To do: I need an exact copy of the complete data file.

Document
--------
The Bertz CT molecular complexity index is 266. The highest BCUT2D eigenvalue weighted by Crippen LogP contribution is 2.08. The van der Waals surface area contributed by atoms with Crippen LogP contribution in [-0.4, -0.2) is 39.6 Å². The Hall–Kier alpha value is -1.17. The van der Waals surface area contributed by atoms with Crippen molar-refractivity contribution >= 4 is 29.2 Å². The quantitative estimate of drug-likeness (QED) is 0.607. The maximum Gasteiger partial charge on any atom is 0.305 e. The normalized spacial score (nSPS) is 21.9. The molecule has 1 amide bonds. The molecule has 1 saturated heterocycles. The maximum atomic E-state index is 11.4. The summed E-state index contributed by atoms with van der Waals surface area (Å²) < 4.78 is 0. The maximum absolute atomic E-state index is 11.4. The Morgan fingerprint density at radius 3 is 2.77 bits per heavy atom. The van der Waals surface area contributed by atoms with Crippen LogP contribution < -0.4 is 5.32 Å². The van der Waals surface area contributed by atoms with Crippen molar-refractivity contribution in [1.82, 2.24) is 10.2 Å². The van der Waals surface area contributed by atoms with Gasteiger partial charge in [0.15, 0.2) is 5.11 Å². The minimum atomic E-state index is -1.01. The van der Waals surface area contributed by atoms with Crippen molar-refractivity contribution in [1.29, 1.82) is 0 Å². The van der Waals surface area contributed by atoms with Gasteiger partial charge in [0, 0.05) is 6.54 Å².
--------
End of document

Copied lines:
The Bertz CT molecular complexity index is 266. The highest BCUT2D eigenvalue weighted by Crippen LogP contribution is 2.08. The van der Waals surface area contributed by atoms with Crippen LogP contribution in [-0.4, -0.2) is 39.6 Å². The Hall–Kier alpha value is -1.17. The van der Waals surface area contributed by atoms with Crippen molar-refractivity contribution >= 4 is 29.2 Å². The quantitative estimate of drug-likeness (QED) is 0.607. The maximum Gasteiger partial charge on any atom is 0.305 e. The normalized spacial score (nSPS) is 21.9. The molecule has 1 amide bonds. The molecule has 1 saturated heterocycles. The maximum atomic E-state index is 11.4. The summed E-state index contributed by atoms with van der Waals surface area (Å²) < 4.78 is 0. The maximum absolute atomic E-state index is 11.4. The Morgan fingerprint density at radius 3 is 2.77 bits per heavy atom. The van der Waals surface area contributed by atoms with Crippen LogP contribution < -0.4 is 5.32 Å². The van der Waals surface area contributed by atoms with Crippen molar-refractivity contribution in [1.82, 2.24) is 10.2 Å². The van der Waals surface area contributed by atoms with Gasteiger partial charge in [0.15, 0.2) is 5.11 Å². The minimum atomic E-state index is -1.01. The van der Waals surface area contributed by atoms with Crippen molar-refractivity contribution in [1.29, 1.82) is 0 Å². The van der Waals surface area contributed by atoms with Gasteiger partial charge in [0, 0.05) is 6.54 Å².